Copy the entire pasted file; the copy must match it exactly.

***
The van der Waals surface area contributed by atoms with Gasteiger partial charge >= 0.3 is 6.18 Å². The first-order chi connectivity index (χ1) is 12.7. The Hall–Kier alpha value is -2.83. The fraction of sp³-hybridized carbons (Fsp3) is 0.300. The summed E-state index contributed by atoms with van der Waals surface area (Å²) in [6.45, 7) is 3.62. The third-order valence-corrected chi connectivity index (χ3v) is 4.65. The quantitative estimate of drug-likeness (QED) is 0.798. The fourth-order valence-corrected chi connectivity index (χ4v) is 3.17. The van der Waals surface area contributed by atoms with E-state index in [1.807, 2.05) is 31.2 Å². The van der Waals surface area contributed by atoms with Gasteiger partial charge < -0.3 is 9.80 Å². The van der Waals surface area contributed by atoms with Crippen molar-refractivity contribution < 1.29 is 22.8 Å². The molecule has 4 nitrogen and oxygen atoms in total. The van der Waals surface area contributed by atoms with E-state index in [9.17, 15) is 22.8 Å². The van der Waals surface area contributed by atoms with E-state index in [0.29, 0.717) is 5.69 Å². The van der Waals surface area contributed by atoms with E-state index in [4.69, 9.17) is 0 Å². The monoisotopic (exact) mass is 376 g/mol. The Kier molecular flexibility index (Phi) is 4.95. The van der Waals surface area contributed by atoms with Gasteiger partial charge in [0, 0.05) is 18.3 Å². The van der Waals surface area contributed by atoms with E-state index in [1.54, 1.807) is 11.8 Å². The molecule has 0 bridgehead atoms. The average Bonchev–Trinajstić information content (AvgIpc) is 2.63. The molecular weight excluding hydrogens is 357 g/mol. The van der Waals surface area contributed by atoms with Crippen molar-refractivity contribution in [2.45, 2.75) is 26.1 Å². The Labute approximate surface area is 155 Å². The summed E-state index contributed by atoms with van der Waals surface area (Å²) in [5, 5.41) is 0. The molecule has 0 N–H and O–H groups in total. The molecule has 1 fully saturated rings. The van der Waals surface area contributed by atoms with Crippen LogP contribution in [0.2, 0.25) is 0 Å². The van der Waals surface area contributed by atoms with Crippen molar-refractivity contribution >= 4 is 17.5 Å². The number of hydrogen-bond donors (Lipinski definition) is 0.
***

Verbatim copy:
The van der Waals surface area contributed by atoms with Gasteiger partial charge >= 0.3 is 6.18 Å². The first-order chi connectivity index (χ1) is 12.7. The Hall–Kier alpha value is -2.83. The fraction of sp³-hybridized carbons (Fsp3) is 0.300. The summed E-state index contributed by atoms with van der Waals surface area (Å²) in [6.45, 7) is 3.62. The third-order valence-corrected chi connectivity index (χ3v) is 4.65. The quantitative estimate of drug-likeness (QED) is 0.798. The fourth-order valence-corrected chi connectivity index (χ4v) is 3.17. The van der Waals surface area contributed by atoms with E-state index in [1.807, 2.05) is 31.2 Å². The van der Waals surface area contributed by atoms with Gasteiger partial charge < -0.3 is 9.80 Å². The van der Waals surface area contributed by atoms with Crippen molar-refractivity contribution < 1.29 is 22.8 Å². The molecule has 4 nitrogen and oxygen atoms in total. The van der Waals surface area contributed by atoms with E-state index in [9.17, 15) is 22.8 Å². The van der Waals surface area contributed by atoms with E-state index in [0.29, 0.717) is 5.69 Å². The van der Waals surface area contributed by atoms with E-state index in [4.69, 9.17) is 0 Å². The monoisotopic (exact) mass is 376 g/mol. The Kier molecular flexibility index (Phi) is 4.95. The van der Waals surface area contributed by atoms with Gasteiger partial charge in [0, 0.05) is 18.3 Å². The van der Waals surface area contributed by atoms with E-state index in [1.54, 1.807) is 11.8 Å². The molecule has 0 bridgehead atoms. The average Bonchev–Trinajstić information content (AvgIpc) is 2.63. The molecular weight excluding hydrogens is 357 g/mol. The van der Waals surface area contributed by atoms with Crippen molar-refractivity contribution in [2.45, 2.75) is 26.1 Å². The Labute approximate surface area is 155 Å². The summed E-state index contributed by atoms with van der Waals surface area (Å²) in [5, 5.41) is 0. The molecule has 0 N–H and O–H groups in total. The molecule has 1 fully saturated rings. The van der Waals surface area contributed by atoms with Crippen LogP contribution in [0.2, 0.25) is 0 Å². The van der Waals surface area contributed by atoms with Crippen molar-refractivity contribution >= 4 is 17.5 Å². The number of hydrogen-bond donors (Lipinski definition) is 0.